The Deerfield Village Board has put a hold on plans to install solar equipment on the roof of the Deerfield Police Station.
The board voted 4-1 on Aug. 12, with Arnold Evensen dissenting, to not allow the police station solar installation to proceed until a local couple who run the non-profit Couillard Solar Foundation, that is providing and installing the solar equipment, complete landscaping work at another Deerfield site where they previously installed solar panels. Village Board members Don Kositzke abstained in the vote.
Early in 2019, Cal and Laurie Couillard, who separately run the non-profit Couillard Solar Foundation, personally arranged and paid for the installation of a 450 kw solar array on the roof of Deerfield Middle-High School and a 230 kw system at the Village of Deerfield’s wastewater treatment plan on Industrial Park Road.
Village Board members said on Aug. 12 that the area under the solar array at the wastewater treatment plant, that the village expected would be filled by now with stone or some other landscaping element, remains unfinished. Board members said weeds and pooling water have become a problem there.
Deerfield Public Works Director John Doyle told the board that the work at the wastewater treatment plant “has got to be done.”
“It’s embarrassing. It looks terrible,” Doyle said. “(Couillard) told me two months ago he was going to put stone down there; that’s all we’re asking for.”
The Couillards were not at the Aug. 12 meeting.
However, in an email on Aug. 13 they responded that the area under the wastewater treatment plant solar array is “low, soggy terrain, and pooling water was a problem before the solar array was installed.”
Their lease agreement with the village requires them to mow the site, the Couillards went on, “and that is being done,” they wrote. “Cal has spent many of his weekend hours filling in the ruts and mowing the site,” they wrote.
The couple added that they “do not intend to fill in the area with stone.” They said they are working on “another plan to propose to the village as a more feasbile solution to maintain the area.”
They didn’t offer further specifics but hinted that they were considering some sort of natural planting.
“Without vegetation to soak up the water, further flooding of the site could occur,” they wrote.
The Village Board voted on May 13 to tentatively approve the Couillard Solar Foundation’s plan to install solar panels on the roof of the Deerfield Police Station, 7 E. Deerfield St. Board members said on Aug. 12 that the approval included a stipulation that additional review and approval of specific details of the project were required to move forward, and that the Couillards have yet to submit the needed information to proceed.
In response on Aug. 13, the Couillards wrote in an email that the only additional step they were aware of at the police department site is “to provide proof of insurance for the project.”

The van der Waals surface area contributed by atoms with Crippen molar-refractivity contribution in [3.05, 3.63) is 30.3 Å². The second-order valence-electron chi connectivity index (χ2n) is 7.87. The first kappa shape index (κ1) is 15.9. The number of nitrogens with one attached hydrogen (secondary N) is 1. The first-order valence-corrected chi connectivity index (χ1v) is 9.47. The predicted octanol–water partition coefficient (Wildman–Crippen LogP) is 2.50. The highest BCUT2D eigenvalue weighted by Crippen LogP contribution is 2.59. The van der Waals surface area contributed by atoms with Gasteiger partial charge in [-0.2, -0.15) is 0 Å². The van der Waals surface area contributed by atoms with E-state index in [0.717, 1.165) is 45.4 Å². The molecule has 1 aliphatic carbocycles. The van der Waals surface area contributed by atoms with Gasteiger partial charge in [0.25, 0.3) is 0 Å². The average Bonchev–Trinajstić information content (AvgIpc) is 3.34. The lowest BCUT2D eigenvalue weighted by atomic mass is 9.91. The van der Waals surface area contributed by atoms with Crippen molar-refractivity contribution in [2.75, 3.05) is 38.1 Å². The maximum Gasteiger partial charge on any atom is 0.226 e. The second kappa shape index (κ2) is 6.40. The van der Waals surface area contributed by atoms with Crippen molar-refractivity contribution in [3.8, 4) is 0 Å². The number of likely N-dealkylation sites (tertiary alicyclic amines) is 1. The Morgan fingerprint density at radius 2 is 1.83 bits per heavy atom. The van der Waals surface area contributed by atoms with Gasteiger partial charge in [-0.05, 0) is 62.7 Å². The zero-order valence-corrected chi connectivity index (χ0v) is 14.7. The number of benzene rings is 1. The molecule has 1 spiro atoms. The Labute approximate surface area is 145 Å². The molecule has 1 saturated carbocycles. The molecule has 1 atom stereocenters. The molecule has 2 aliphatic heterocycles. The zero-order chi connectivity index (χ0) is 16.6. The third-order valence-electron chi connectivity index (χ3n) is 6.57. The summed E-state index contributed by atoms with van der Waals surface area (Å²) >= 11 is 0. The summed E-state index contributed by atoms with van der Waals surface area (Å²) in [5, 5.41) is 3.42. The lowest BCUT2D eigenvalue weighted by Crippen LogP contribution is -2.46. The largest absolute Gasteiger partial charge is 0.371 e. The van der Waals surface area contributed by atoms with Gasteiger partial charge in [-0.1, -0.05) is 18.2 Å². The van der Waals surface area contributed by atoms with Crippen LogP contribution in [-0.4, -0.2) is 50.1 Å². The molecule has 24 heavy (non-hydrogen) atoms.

In an email exchange this spring with Evensen, included in a May 13 Village Board packet, Cal Couillard said the police station solar equipment and installation would be — 100 percent — a gift to the village.
“It will cost the village nothing,” Couillard wrote.
The building at 7 E. Deerfield Street, that long housed Deerfield’s municipal police department, has since 2007 been home to a local law enforcement presence contracted through the Dane County Sheriff’s Office.
Couillard wrote in the May email that he envisions installing two solar arrays on the police station roof, with 10 modules each. “I have not seen the electrical bills from the department but believe that this size of array would go a long way toward meeting their electrical needs,” Couillard wrote.
The police station is just the start of the next push, Couillard said, writing that he envisions the foundation donating solar arrays “quickly” for the Deerfield Fire Station, village garage “and as many village locations as possible.”
The foundation, Couillard wrote, also envisions donating solar equipment for the roof of Liberty Commons, an office and retail center at 10 Liberty St., that he and Laurie Couillard bought from developer Dave Dinkel in December 2018. That would include on the roof of the Deerfield Community Center that has since relocated to Liberty Commons from its longtime space at 3 E. Deerfield St., next door to the police station.
“My goal is to turn 10 Liberty St. into a fossil fuel-free electricity facility,” Couillard wrote to Evenson, potentially also including places to park and charge electric cars.
The Couillards started the non-profit Couillard Solar Foundation in 2017 with a mission “to get as much solar generated power installed in the State of Wisconsin as we possibly can in the next five years.”
Before they sold a long-time business in Edgerton in 2018, the couple gifted a large portion of their corporate shares to the foundation, resulting in a “substantial amount,” being deposited in the foundation at the time of the sale.
Cal Couillard and two business partners also own a for-profit company, Speed Solar. Incorporated in 2017, it has offices in Liberty Commons and purchases solar panels wholesale to distribute to companies that install panels. The company also focuses on new designs and applications for solar panels. Continued from Page